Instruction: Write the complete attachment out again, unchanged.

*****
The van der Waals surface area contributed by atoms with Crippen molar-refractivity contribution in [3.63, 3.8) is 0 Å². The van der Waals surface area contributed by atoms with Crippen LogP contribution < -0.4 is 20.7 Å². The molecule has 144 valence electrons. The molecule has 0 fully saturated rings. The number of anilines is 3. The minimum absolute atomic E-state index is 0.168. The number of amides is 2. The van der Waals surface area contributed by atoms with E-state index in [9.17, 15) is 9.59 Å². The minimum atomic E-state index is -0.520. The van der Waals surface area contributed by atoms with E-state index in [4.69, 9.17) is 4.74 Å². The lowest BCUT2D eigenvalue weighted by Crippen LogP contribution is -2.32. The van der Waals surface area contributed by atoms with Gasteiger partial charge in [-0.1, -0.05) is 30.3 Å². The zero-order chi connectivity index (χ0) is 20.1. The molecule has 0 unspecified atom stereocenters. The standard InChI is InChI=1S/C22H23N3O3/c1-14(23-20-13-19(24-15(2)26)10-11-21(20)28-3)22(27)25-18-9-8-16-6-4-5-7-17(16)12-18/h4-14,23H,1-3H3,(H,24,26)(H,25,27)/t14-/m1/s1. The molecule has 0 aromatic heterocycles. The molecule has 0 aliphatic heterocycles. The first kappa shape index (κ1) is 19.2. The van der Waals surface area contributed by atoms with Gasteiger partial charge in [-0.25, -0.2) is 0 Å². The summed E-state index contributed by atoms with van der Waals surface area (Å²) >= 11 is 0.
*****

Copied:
The van der Waals surface area contributed by atoms with Crippen molar-refractivity contribution in [3.63, 3.8) is 0 Å². The van der Waals surface area contributed by atoms with Crippen LogP contribution < -0.4 is 20.7 Å². The molecule has 144 valence electrons. The molecule has 0 fully saturated rings. The number of anilines is 3. The minimum absolute atomic E-state index is 0.168. The number of amides is 2. The van der Waals surface area contributed by atoms with E-state index in [9.17, 15) is 9.59 Å². The minimum atomic E-state index is -0.520. The van der Waals surface area contributed by atoms with E-state index in [4.69, 9.17) is 4.74 Å². The lowest BCUT2D eigenvalue weighted by Crippen LogP contribution is -2.32. The van der Waals surface area contributed by atoms with Gasteiger partial charge in [-0.1, -0.05) is 30.3 Å². The zero-order chi connectivity index (χ0) is 20.1. The molecule has 0 unspecified atom stereocenters. The standard InChI is InChI=1S/C22H23N3O3/c1-14(23-20-13-19(24-15(2)26)10-11-21(20)28-3)22(27)25-18-9-8-16-6-4-5-7-17(16)12-18/h4-14,23H,1-3H3,(H,24,26)(H,25,27)/t14-/m1/s1. The molecule has 0 aromatic heterocycles. The molecule has 0 aliphatic heterocycles. The first kappa shape index (κ1) is 19.2. The van der Waals surface area contributed by atoms with Gasteiger partial charge in [-0.25, -0.2) is 0 Å². The summed E-state index contributed by atoms with van der Waals surface area (Å²) >= 11 is 0.